SONGS OF THE DYING EARTH
Edited by George R.R. Martin and Gardner Dozois
To Jack Vance, the maestro,
with thanks for all the great tales,
and for letting us play with your toys.
THANK YOU, MR. VANCE
by Dean Koontz
In 1966, at 21, fresh from college, I was a fool and possibly deranged, although not seriously dangerous. I was a well-read fool, especially in science fiction. For twelve years, I pored through at least a book a week in that genre. I felt that I belonged in one of the other worlds or far futures of those tales more than I did in the world and time in which I’d been born, less because I had a wide romantic streak than because I had low self-esteem and longed to shed the son-of-the-town-drunk identity that fate had given me.
During the first five years that I wrote for a living, I produced mostly science fiction. I was not good at it. I sold what I wrote — twenty novels, twenty-eight short stories — but little of that work was memorable, and some was execrable. All these years later, only two of those novels and four or five of those stories might not raise in me a suicidal urge if I reread them.
As a reader, I could tell the difference between great science fiction and the mediocre stuff, and I was drawn to the best, which I often reread. Considering that I was inspired by quality, I should not have turned out so many dreary tales. I was driven to write fast by economic necessity; Gerda and I had been married with $150 and a used car, and though bill collectors were not breaking down the door, the specter of destitution haunted me. A need for money, however, is an insufficient excuse.
In November of 1971, as I moved toward suspense and comic fiction and away from writing SF, I discovered Jack Vance. Considering the hundreds of science fiction novels I had read, I am amazed that I had not until then sampled Mr. Vance’s work. With the intention of reading him, I bought numerous paperbacks of his novels but never opened one, partly because the covers gave me a wrong impression of the contents. On my shelves today is an Ace edition of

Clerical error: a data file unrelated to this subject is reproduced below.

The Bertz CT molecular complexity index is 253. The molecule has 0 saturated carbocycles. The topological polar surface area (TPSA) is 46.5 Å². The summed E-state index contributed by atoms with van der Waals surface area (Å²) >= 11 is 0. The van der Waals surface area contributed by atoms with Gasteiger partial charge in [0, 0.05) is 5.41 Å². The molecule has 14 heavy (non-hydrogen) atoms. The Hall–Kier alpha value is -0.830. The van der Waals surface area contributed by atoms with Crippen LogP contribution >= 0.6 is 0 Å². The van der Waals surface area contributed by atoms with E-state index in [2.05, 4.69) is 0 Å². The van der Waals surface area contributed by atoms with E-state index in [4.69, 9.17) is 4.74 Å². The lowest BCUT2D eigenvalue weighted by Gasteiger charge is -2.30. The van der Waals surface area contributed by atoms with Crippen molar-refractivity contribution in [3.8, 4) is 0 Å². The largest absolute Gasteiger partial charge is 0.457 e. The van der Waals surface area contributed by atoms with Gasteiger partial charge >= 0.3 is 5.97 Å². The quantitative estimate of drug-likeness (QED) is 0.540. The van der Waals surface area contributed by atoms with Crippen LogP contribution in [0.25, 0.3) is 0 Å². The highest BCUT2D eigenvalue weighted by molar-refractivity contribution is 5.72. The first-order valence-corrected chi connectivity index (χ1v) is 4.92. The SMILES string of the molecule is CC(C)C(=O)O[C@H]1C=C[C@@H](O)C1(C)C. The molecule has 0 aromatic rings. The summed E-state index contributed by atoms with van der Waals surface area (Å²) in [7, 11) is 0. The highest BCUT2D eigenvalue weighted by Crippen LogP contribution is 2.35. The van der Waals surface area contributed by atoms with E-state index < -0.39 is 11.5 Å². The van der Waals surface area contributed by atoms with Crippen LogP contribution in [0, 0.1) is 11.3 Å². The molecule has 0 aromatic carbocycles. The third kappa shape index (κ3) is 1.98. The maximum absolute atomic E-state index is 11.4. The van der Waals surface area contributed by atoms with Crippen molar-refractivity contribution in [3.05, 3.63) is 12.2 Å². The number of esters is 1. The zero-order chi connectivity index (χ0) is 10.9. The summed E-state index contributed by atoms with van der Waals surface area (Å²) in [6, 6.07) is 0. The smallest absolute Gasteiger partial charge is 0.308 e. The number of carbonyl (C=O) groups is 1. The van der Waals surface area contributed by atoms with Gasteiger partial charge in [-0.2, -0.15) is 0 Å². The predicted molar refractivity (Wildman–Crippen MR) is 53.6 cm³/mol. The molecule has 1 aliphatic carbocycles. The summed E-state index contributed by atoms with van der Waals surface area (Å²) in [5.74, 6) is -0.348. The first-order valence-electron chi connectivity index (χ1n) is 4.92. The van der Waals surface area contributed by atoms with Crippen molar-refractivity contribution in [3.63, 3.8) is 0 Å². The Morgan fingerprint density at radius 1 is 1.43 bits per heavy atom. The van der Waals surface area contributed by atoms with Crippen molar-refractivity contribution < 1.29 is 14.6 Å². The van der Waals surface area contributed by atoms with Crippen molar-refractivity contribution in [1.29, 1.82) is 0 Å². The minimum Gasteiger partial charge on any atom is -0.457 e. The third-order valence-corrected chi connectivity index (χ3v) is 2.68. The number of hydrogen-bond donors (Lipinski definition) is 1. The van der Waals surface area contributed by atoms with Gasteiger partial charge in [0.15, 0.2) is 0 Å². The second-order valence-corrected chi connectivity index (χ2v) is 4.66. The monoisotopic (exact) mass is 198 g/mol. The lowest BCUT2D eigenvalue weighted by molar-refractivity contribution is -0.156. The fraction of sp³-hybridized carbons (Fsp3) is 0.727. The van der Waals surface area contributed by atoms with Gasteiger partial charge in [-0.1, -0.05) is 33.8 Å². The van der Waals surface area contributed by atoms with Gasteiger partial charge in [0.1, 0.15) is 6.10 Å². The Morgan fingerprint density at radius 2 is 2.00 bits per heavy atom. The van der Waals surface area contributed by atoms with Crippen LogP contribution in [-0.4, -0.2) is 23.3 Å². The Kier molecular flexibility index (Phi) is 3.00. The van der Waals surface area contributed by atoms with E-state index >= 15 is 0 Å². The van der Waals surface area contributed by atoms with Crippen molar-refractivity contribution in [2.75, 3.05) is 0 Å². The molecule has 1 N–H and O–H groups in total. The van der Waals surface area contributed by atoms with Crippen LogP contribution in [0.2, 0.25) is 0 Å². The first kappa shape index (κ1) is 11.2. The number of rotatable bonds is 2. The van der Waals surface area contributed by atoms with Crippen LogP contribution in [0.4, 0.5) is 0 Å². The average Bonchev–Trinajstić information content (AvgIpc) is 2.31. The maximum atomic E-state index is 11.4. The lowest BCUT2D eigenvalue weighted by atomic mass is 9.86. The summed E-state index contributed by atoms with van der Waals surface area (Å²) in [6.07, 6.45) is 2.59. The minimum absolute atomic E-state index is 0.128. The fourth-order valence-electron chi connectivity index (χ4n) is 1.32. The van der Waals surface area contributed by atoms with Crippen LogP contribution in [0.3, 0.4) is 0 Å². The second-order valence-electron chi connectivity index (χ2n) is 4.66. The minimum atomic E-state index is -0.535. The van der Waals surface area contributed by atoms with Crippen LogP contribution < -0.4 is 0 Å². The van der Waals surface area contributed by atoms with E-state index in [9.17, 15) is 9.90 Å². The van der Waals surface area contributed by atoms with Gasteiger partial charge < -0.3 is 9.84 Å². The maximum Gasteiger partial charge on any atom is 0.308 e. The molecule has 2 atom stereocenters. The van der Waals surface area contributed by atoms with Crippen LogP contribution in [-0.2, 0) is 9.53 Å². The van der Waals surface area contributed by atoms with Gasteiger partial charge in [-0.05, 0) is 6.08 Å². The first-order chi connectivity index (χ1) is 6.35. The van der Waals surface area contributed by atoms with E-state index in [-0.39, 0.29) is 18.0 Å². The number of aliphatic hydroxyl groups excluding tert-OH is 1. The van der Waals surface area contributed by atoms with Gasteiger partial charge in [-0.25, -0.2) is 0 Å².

Every writer has a short list of novels that electrified him, that inspired him to try new narrative techniques and fresh stylistic devices. For me,
Three things in particular fascinate me about Mr. Vance’s work, the first being a vivid sense of place. Far planets and distant future Earths are so well portrayed that they expand like real and fully colored vistas in the mind’s eye. This is achieved by many means, but primarily by close attention to architecture, first the architecture of key buildings; and in architecture I include interior design. The opening chapters of
The second quality of Mr. Vance’s fiction that fascinates me is his masterly evocation of mood. Each of his works features a subtly modified syntax, scheme of imagery, and coherent system of figures of speech unique to that tale, usually in the service of the implicit meaning but
Third, although the people in a Vance science-fiction novel are less real than those in the few mystery novels that he wrote, and are constricted by the conventions of a genre that for many decades valued color and action and cool ideas above characters with depth, they are memorable and, over the body of his work, reveal that the author puts much of himself in the cast members of his tales. The recognition of the author intimately threaded through the tapestry of key characters exposed to me, back there in 1971 and ’72, a primary reason why my science fiction often failed: as a child raised in poverty and always-pending violence, I had read science fiction largely for escape; therefore, as a writer, I was loath to draw upon my most intense life experiences when writing SF, but instead usually wrote it as sheer escapism.
In spite of the exotic and hypercolorful nature of Jack Vance’s work, reading so much of his fiction in such a short time led me to the realization that I was withholding my soul from the stories that I wrote. If I had remained in science fiction after this moment of enlightenment, I would have written books radically different from those that I had produced between 1967 and 1971. But I immersed myself in the Vance universe as I was moving on to suspense novels like
I know nothing about Jack Vance’s life, only the fiction that he has written. During those five months in 1971 and ’72, however, and every time I have read a Vance novel in the years since, I have known I am reading the work of someone who enjoyed a largely happy childhood and perhaps an idyllic one. If I’m wrong about this, I don’t want to be corrected. When I settle into a Vance story, I see the sense of wonder and the confidence and the generous spirit of someone who was given a childhood and adolescence free from fear and without want, who used those years to explore the world and, through that exploration, came to embrace it with exuberance. Although my journey to a happy adulthood followed a dark and sometimes desperate path, I do not envy Jack Vance if his route was sunnier; instead, I delight in the worlds of wonder that his experiences made it possible for him to create, and not least of all in that singular world that awaits its end under a fading sun.